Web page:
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One of the largest banking and financial services organisations in the world, Hongkong and Shanghai Banking Corporation (HSBC) has decided to cut 35,000 jobs worldwide over the next three years as it restructures its operations and streamlines it to Asia.

HSBC to sack 35,000 workers in restructuring exercise 
Ewen Stevenson, HSBC’s Finance Chief

Why it matters: The bank said the action would be taken because it needed to reduce costs and build a simpler, more efficient and empowered organization.

HSBC’s Chief Executive, Noel Quinn, explained that the total workforce, which would fall from 235,000 to about 200,000, has to reduce to make the company bounce back from the underperformance witnessed in 2019.

The bank had reported a 33% fall on its annual profit last year, to 13.3 billion dollars, as revenue rose by 4% and costs were up to 22%.

“The group’s 2019 performance was resilient, however, parts of our business are not delivering acceptable returns, We are taking decisive action today in order to address those under-performing parts of the business, to redistribute capital to growth opportunities, to simplify our business – and in so doing reduce the cost base of HSBC,” Quinn said.

[READ MORE: Google sacks workers over data violations on security policies)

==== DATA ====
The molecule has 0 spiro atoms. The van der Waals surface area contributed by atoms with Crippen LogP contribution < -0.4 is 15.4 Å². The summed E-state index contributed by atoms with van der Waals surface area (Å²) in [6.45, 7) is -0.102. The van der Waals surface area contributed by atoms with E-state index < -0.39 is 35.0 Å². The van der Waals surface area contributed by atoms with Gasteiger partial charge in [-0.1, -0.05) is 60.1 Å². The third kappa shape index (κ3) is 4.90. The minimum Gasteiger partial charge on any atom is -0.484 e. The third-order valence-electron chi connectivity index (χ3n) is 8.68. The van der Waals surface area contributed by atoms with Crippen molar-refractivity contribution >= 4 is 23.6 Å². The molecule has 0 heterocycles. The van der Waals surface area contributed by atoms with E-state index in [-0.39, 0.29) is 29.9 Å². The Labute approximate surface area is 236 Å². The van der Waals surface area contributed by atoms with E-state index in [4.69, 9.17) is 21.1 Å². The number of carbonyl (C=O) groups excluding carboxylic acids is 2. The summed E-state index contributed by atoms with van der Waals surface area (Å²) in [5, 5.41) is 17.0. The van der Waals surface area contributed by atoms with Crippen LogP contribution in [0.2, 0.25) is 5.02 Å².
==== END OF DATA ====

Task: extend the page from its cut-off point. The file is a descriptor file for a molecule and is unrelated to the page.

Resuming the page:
More plans unveiled: The HSBC Finance Chief, Ewen Stevenson made known that the bank planned to focus its British-based investment banking business on supporting the UK mid-market clients and international corporate clients through its London hub, while also reducing other services and shifting some to Asia.

He said HSBC would also be reducing its employers in the United States by 30% in a bid to streamline functions to simplify its U.S. business and lower costs.

What you should know: HSBC had laid off no less than a total of 14,700 workers last year between August and October. Nairametrics had reported that the members of staff at the receiving end of this job loss, were high-paid roles, which reduced the global workforce by 4% as the bank was struggling with falling interest rates, Brexit and global tariff wars.

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